We pride ourselves on our diverse team. It would be a disservice to ignore the mental and emotional struggles a great deal of them face during the pandemic or movements like Black Lives Matter. To account for this, we offered an open space of discussion for both our clients and employees to vent, ask questions, share resources, or simply cry it out, free from judgment.

What you are doing is wonderful, but sadly it is not yet commonplace. What strategies would you suggest to raise awareness of the importance of supporting the mental wellness of employees?

We love to use our platform as a place to affect positive change. You never know who you can inspire to take positive action. Posting to social media is why one of the ways we, as a digital marketing agency, raise awareness about mental health. We often create content that reflects mental health and mental awareness. There are many jobs right now operating virtually, so we want to understand what that looks like when it comes to mental health. Our company blogs also serve as a resource for awareness about mental fatigue from being on laptops, tablets, or cell phones all day. We’ll post about our book club, and we’ll even post the questions that we asked in the book clubs so that if you and your company also want to do a book club, you have a format to refer to.

From your experience or research, what are different steps that each of us and individuals as a community and a society can take to effectively offer support to those around us who are feeling stressed, depressed, anxious, and having other mental health issues?

We have an open-door policy for employees that allows them to talk to us when they feel stressed, anxious, or experiencing any type of health issue. We are intentional as leaders with making sure that we’re doing check-ins multiple times a week to ensure our team is okay. We not only want to ensure our team is healthy and productive professionally but personally as well.

Habits can play a huge role in mental wellness. What are the best strategies you would suggest to develop good, healthy habits for optimal wellness that can replace any poor habits?

Accountability is one of our core values and supports healthy habits. Holding yourself accountable if you practice unhealthy work from home habits or unhealthy work habits, in general, is crucial. When you work on a team, others rely on you, which provides extra motivation to not fall back into unhealthy habits.

Our project management system has a to-do list on it. At each team meeting, we have an accountability section where we discuss everything each team member is accountable for during the week. We strategize by deciding what assistance they will require if they need delegation and ensure our staff is completing tasks efficiently. It’s all about teamwork. This helps to avoid burnout for our team because they use their to-do list to work ahead, which avoids stress about tight deadlines and completing work in a fast-paced environment.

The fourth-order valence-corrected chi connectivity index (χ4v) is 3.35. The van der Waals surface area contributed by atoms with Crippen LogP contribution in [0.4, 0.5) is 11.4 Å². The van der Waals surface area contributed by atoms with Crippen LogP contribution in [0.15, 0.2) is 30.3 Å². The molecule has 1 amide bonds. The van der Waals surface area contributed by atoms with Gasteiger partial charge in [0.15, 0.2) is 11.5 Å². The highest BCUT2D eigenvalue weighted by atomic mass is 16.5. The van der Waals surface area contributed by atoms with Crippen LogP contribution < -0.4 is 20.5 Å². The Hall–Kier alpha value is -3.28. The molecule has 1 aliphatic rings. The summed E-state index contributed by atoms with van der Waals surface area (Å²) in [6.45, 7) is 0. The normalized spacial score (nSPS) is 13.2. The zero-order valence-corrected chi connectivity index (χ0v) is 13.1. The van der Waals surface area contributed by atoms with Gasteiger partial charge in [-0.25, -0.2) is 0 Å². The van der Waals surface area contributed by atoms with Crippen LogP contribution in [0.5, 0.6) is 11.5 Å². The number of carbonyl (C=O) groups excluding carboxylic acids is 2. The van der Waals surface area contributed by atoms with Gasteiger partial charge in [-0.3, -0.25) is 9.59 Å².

Do you use any meditation breathing or mind-calming practices that promote your mental wellbeing? We’d love to hear about them. How have they impacted your own life?

Our team will occasionally do meditation and breathing exercises, but we also do journaling. For us, journaling has impacted our lives by making us cautious and aware of our energy and our intentions for that day. Typically, you become less stressed when you’re writing things down intentionally. When we write, we focus on what we need to complete for the day or our focus for the day. It helps to guide us into a place of less anxiety.

Is there a particular book that made a significant impact on you? Can you share a story?

The first book would be ‘The Game of Life and How to Play It’ by Florence Scovel Shin. The book talks about equal energy exchanges and getting what you put out. When you put out hostility, anxiousness, or frustration, everyone can feel that energy on your team. As leaders, this book made us reflect on all how we show up.

We also like the book ‘Traction’ by Gino Wickman. This book helped organize our business from a leadership level. Organization trickles. Once you establish structure at the top level, it minimizes the disorganization employees’ experience. It also offers clarity on what their role is, what their job is, and what their responsibilities are. ‘Traction’ helped us identify what those roles are and how to pick out pain points that team members have, which typically cause high stress and anxiety.

You’re a person of great influence. If you could start a movement that was bringing the most amount of good to the most amount of people, what would that be? You never know what your great idea can trigger.

We honestly feel that we are already in that movement. As we live out our purpose, it becomes more evident that we impact millions of people by the brands we help create, develop, and build up. We are proud to work with companies that heavily focus on community impact. It feels good to be a small portion of that, but a large part at the same time. We have brands such as Lite Pink, that’s mission centers on uplifting and connecting entrepreneurs and celebrating women by financially investing money into women-owned businesses. Our role is creating the voice and vision behind the brand and striving to resonate with the right audience and offer value. Creative Label serves as a platform for other companies to provide value for their communities, and we couldn’t be happier.